It is time to make our drink! This is Memorial Day weekend and here in America that means it is summer, in spirit at least. Lemonade is a beautiful summer drink, and brown sugar a great addition that helps marry the lemonade and bourbon. Note: brown sugar syrup is made by bringing equal parts brown sugar and water to a light boil until the sugar dissolves. Syrup mixes so much better than granulated sugars, takes little work, and lasts forever. Make a bunch! Then, here is what you’re going to do: squeeze your lemon juice (about a lemon per serving, but this depends on lemon size); add the above described ratio of liquids to a shaker, add some ice, then go hard like you’re Kenny Omega running the ropes. If you don’t have a shaker you can use a lidded jar, thermos, or a spill proof bowl, but you really do want to shake this up rather than stir because the aeration makes the acidity of the citrus a bit more pleasant on the tongue. When it is done, pour it over a glass full of ice and start thinking about what you’re going to put on your pizza.
Finally, let’s put it all together! First, flour up the dough and split it in two. If you don’t want to use both you can seal it into an airtight container and refrigerate or freeze it. When you’re ready, fling that dough around like Wardlow giving it an F-10, then decide what kind of a pizza person you are. If you want a nice rustic thin crust then stretch it out as big and thin as you can on the biggest greased cookie sheet you have (without tearing it). If you want a thicker, chewier pizza then stuff one whole dough into a thoroughly oiled cast iron pan. Or, split one of the doughs in two and get ready to fold it over into calzones (hint: air fryers are top tier calzone machines). Pre-heat the oven as high as you can (475-500 degrees Fahrenheit for most of us), then decorate. Be the chef of 1004 pizza toppings: Go traditional with tomato sauce and cheese; You can mix it up with some hand crushed canned peeled tomatoes and grated parmesan; Cover it in Nutella and marshmallows; Garlic and butter; Pepperoni; Cinnamon, sugar, and butter; Bacon, eggs and cheese; Armbar.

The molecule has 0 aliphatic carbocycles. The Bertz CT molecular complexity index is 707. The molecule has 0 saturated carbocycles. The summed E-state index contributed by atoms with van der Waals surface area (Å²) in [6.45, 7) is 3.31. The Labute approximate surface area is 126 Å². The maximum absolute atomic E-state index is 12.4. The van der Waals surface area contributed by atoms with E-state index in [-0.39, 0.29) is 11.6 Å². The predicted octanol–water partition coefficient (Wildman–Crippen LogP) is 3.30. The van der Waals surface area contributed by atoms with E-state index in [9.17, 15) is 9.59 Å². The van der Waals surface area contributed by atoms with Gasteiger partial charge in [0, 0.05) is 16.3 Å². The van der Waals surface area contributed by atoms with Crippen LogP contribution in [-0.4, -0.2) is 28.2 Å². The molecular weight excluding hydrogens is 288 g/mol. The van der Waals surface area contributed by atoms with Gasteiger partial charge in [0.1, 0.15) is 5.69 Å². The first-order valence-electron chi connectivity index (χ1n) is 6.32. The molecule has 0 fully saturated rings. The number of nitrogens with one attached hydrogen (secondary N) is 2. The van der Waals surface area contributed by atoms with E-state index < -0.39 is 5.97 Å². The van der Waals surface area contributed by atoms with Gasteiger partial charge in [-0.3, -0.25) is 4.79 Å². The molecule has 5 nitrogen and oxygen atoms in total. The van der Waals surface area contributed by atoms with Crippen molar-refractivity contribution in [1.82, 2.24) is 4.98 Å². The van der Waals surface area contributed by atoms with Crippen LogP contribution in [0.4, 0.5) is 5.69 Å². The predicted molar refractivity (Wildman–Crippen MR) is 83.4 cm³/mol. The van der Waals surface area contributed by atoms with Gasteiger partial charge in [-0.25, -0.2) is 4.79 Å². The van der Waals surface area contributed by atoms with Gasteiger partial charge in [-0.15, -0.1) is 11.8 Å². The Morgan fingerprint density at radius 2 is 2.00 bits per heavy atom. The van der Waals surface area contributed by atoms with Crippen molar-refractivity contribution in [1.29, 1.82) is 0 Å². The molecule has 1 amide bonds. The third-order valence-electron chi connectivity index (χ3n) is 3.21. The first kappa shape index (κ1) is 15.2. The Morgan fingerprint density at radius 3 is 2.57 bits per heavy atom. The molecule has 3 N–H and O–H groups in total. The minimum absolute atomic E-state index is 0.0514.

When you’re ready, get it baking. You will probably want to precook the dough slightly before adding most toppings (you can put the sauce on first) because most of us don’t have a 700 degree stone bottom pizza oven at home and things like mushrooms and cheese will burn before the dough cooks through. You’ll know it is done when your edges have a deep golden color or your liking, but you’re going to look for 8-12 minutes with a thinner pizza and 20 minutes for a pan pizza as starting points. When finished, it should slide right off of your cookie sheet or out of your cast iron. Put it on a cutting board and blade it up like you’re Cody on Dynamite, or Cody in the build to a PPV, or Cody on a PPV, or…
Anyway, both of these things can be made ahead by a day or two, but remember to give the drink a real good shake before sipping, and give the pizza dough time on the counter to come to room temperature. Now go and figure out who the joker entry in the Casino Battle Royale is going to be and enjoy the show!